It's sometimes very important for the well-definedness of the answer to decide which exact meaning of a word is meant in the question. Such a fine dependence of the answer on the detailed adjustments of the question automatically makes the question "less rigid" and therefore "less important" (it's obviously not the only aspect that can make a question less important, however). In some cases, only a rigorous enough reformulation in terms of nearly mathematically, rigorously defined concepts becomes the only way to make the question meaningful. Needless to say, the "philosophers" and other humanities-worshiping invaders into science often hate mathematics and they just don't like the self-evident fact that the language of mathematics is the only language that can turn many vague sequences of words into well-defined questions. 
I find it ironic that many economists (particularly Austrian-school adherents) reject mathematical logic under the belief that mathematical theories lack sufficient depth to provide explanatory insight into the economy. It would be counter-productive, however, to inject more ambiguity into the social sciences when they are already vague to the point of near-meaninglessness.

I think one feature of ambiguous language that many social scientists find attractive is the tendency of fuzzy language to accommodate what I call shotgun theories. Much like religious reasoning, ambiguous theories in the social sciences enable the individual to apply his or her own precise definitions to the terms being used, and hence "fill in the holes" of any theory to which they are already attracted. An argument for a gold-backed currency, for example, is therefore seen as being more valid because (1) the economist making the argument rejects a supposedly flawed mathematical model, (2) the economist making the argument replaces mathematical precision with linguistic vagary, and (3) any theoretical holes left open by this vagary get explained-away, not by the economist, but by those members of his/her audience who are already inclined to distrust "fiat" currency.

The better approach would be to ask: Is a gold-backed currency empirically superior to a fiat currency, and if so why? Answering such a question will almost certainly require mathematics, either via logic or quantitative analysis. The answer is also far more likely to reveal an array of costs and benefits, rather than a hard-faced ideological call-to-arms. Such is quite often the case when science tackles problems that involve a great deal of nuance.

Next, Motl makes the point that knowledge requires truth. This may feel "obvious" to you, but it really isn't obvious to everyone. Being able to know something is contingent on the existence of the object known. If we are permitted to question literally everything, then it is permissible to forget the answer to Question 1 as soon as we ask Question 2. If Question 2 requires information first established by the answer to Question 1, then we can simply ask Question 1 again and repeat ourselves ad infinitum. Here's how Motl puts it:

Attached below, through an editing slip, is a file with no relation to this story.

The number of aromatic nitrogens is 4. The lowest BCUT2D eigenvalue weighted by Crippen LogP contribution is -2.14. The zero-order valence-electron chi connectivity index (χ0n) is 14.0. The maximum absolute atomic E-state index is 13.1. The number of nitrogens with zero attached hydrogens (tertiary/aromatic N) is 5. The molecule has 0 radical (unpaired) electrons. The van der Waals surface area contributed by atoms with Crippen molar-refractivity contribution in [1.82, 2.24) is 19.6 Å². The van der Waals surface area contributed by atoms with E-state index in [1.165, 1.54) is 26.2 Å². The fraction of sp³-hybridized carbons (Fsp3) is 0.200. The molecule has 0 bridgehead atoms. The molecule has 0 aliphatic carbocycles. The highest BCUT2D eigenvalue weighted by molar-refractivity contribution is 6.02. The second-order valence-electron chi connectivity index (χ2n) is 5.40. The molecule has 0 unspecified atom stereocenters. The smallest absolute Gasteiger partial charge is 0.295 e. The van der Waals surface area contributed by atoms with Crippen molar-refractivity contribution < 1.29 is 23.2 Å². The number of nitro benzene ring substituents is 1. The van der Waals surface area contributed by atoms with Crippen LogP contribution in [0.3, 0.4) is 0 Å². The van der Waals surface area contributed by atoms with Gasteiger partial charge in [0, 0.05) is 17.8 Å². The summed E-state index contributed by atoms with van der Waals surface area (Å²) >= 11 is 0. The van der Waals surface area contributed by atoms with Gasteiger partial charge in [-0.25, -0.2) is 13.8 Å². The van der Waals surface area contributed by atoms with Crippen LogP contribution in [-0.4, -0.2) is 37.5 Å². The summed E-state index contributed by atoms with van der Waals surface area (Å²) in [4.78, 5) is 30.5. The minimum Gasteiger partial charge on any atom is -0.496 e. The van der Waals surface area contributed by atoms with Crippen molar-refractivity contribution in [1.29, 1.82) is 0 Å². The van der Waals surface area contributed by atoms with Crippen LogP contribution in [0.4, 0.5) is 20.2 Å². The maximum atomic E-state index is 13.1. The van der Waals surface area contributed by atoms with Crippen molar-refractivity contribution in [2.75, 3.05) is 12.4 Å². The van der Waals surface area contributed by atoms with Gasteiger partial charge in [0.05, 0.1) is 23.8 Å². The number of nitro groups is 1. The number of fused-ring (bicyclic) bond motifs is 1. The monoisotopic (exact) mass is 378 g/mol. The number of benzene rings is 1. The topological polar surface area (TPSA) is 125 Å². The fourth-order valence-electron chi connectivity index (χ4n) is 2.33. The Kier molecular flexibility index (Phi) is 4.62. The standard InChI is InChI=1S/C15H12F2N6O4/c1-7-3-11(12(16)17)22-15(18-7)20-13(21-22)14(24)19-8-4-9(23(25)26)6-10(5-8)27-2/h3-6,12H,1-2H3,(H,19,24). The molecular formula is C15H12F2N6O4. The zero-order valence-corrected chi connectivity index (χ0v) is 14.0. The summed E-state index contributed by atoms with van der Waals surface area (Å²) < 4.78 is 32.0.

If we don't have any propositions that we accept to be true or concepts that can be used without further questioning, it simply means that we have no knowledge and there can't possibly exist a legitimate way to answer our question, whatever the question is! This utterly simple and logically self-evident point is clearly misunderstood or underestimated by many authors of various "why" questions who seem to believe that one may answer questions so that the answer depends on no assumptions whatsoever. If we respect the validity of no facts, we may always ask "why" after any sentence that the person who is answering adds. We may "question" every statement he makes, whatever the statement is. In such a situation, it is totally clear that such a conversation can't possibly lead to any meaningful outcome. We're caught in an infinite loop (a smart enough girl from the kindergarten should be able to see the proof why the loop is infinite!) and we're clearly wasting our time (and sometimes also the time of another person who is not as stupid as we are and who really didn't want to waste his time!).
There is a great deal of excellent information contained in Motl's post, so I encourage you to read the whole thing. More than that, I encourage you to read it and then think about it in the context of your own daily life, and how you might benefit from considering Motl's underlying point. As usual, he writes rather colorfully, and some highly sensitive people may be inclined to take offense. But truth is truth, even when it appears to be offensive.

I will leave you with one last delicious excerpt, on the state of modern humanities education.
Needless to say, the humanities-oriented education encourages people to know no hard facts like that (they prefer the superficial form, they prefer to train folks to master the tools to pretend that they're smart even if they are completely uneducated imbeciles) – and, which is even worse, to be proud about this complete ignorance of theirs. Their brains' being an example of the vacuum still doesn't prevent them from writing their "opinions" about many things. That's, for example, why most science journalists are writing about topics they don't know anything about, except for two or three (usually invalid) slogans and clich├ęs.